Jamie Johnson, heir to the Johnson & Johnson fortune, used to be an accepted member of the New York elite, with a trust fund, a top education and loads of old-money friends. Now, thanks to his film career, he's not as welcome. "I'll walk into a social event where there are a number of people who I grew up with and they'll treat me apprehensively," says Mr. Johnson, 28. His relationship with his family, especially his father, has also cooled. "There was a sense that 'If you go too far with these [films], you won't be welcome in your own home,'" he says. Mr. Johnson is getting used to being an outcast among the upper class. After the 2003 release of his first film, "Born Rich," which looked at the lives of the silver-spoon set, and now his second, "The One Percent," which focuses on the American wealth gap, Mr. Johnson has become the rich man's Michael Moore -- a trust-fund populist who's not afraid to attack the wealthy and powerful. While his wealth has helped him gain access to the people he's filming, it's also carried personal costs. He has learned the hard way that the biggest betrayal for the rich is to talk publicly about their riches. "I think most wealthy people want to live with this myth of equal opportunity and equality in this country," he says. "I don't think they want to question their right to this wealth." With "The One Percent," Mr. Johnson wanted to show ... that today's wealthy have become an increasingly isolated elite. He says rather than using their wealth for good, they have used it to restructure the economy, lower their taxes, cut social programs for the middle and lower classes, and amass ever more wealth. "We have an aristocracy in this country that has convinced everybody else that they don't exist," Mr. Johnson says.
For most of the moneyed class, an inquiry into their wealth elicits silence and cringes. Not so with 28-year-old Jamie Johnson, heir to the Johnson & Johnson pharmaceutical fortune. For the Emmy-nominated documentary filmmaker, wealth is the focus of his life's work. In Johnson's first documentary, Born Rich, he exposed how 10 children from families like the Trumps and the Newhouses spent their time – and their fortunes. Now he turns the camera on his own family in The One Percent. Johnson's documentary ... offers a rarefied view of the scandalously secretive world of "the one percent," a small segment of the U.S. population that owns roughly 40% of the country's wealth. Through a series of interviews with high-profile figures like Bill Gates Sr., U.S. Secretary of Labor Robert Reich and economist Milton Friedman, Johnson explores the disparity of wealth in America. Forbes.com: You got your own father, as well as other phenomenally wealthy people, to talk to you. How did you get these folks to open up about such an intensely private topic? Johnson: It wasn't easy. A lot of patience – there was a lot of waiting around. Forbes: I imagine you'll have critics who will call this "rich boy's guilt." What do you say to them? Johnson: That both liberal and conservative economists agree that there is a growing wealth gap, and that it's a problem. It's important to get wealthy people to think about this and think about solving this problem. They are the most influential people in our society and therefore, they should be working on treating this and coming up with a solution.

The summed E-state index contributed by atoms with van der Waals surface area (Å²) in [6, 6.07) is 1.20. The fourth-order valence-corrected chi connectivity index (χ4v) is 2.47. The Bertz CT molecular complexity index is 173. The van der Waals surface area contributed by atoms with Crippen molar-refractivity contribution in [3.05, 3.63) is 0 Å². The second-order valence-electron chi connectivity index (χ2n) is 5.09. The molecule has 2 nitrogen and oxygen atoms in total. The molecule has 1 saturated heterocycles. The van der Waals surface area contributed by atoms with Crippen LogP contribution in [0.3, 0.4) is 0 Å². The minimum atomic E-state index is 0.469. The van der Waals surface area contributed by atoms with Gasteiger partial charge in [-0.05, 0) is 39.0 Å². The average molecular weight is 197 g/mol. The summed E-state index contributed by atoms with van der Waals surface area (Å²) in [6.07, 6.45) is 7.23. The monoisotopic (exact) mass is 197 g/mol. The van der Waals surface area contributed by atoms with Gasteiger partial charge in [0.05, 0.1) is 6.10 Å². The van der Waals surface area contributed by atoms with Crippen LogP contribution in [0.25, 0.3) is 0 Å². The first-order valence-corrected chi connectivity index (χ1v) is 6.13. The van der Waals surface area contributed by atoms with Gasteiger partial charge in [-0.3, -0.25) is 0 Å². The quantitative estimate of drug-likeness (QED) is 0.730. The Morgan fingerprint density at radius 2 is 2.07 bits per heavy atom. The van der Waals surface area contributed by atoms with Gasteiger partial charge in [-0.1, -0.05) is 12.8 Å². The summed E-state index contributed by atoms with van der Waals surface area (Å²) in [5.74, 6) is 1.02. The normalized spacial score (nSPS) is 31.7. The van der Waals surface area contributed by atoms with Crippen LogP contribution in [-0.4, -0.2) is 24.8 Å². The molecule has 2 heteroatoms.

Note: The films of Jamie Johnson give very rare views into the lives of the upper crust that are incredibly revealing. For another article at CNN on his excellent documentary Born Rich, click here. To see revealing video clips, click here.
The environmental damage caused to developing nations by the world's richest countries amounts to more than the entire third world debt of $1.8 trillion, according to the first systematic global analysis of the ecological damage imposed by rich countries. There are huge disparities in the ecological footprint inflicted by rich and poor countries on the rest of the world because of differences in consumption. The authors say that the west's high living standards are maintained in part through the huge unrecognised ecological debts it has built up with developing countries. "At least to some extent, the rich nations have developed at the expense of the poor and, in effect, there is a debt to the poor," said Prof Richard Norgaard, an ecological economist at the University of California, Berkeley, who led the study. "That, perhaps, is one reason that they are poor. You don't see it until you do the kind of accounting that we do here." The researchers examined so-called "environmental externalities" or costs that are not included in the prices paid for goods but which cover ecological damage linked to their consumption. They focused on six areas: greenhouse gas emissions, ozone layer depletion, agriculture, deforestation, overfishing and converting mangrove swamps into shrimp farms. The team confined its calculations to areas in which the costs of environmental damage, for example in terms of lost services from ecosystems, are well understood. "We think the measured impact is conservative. And given that it's conservative, the numbers are very striking," said co-author Dr Thara Srinivasan, who is also at Berkeley.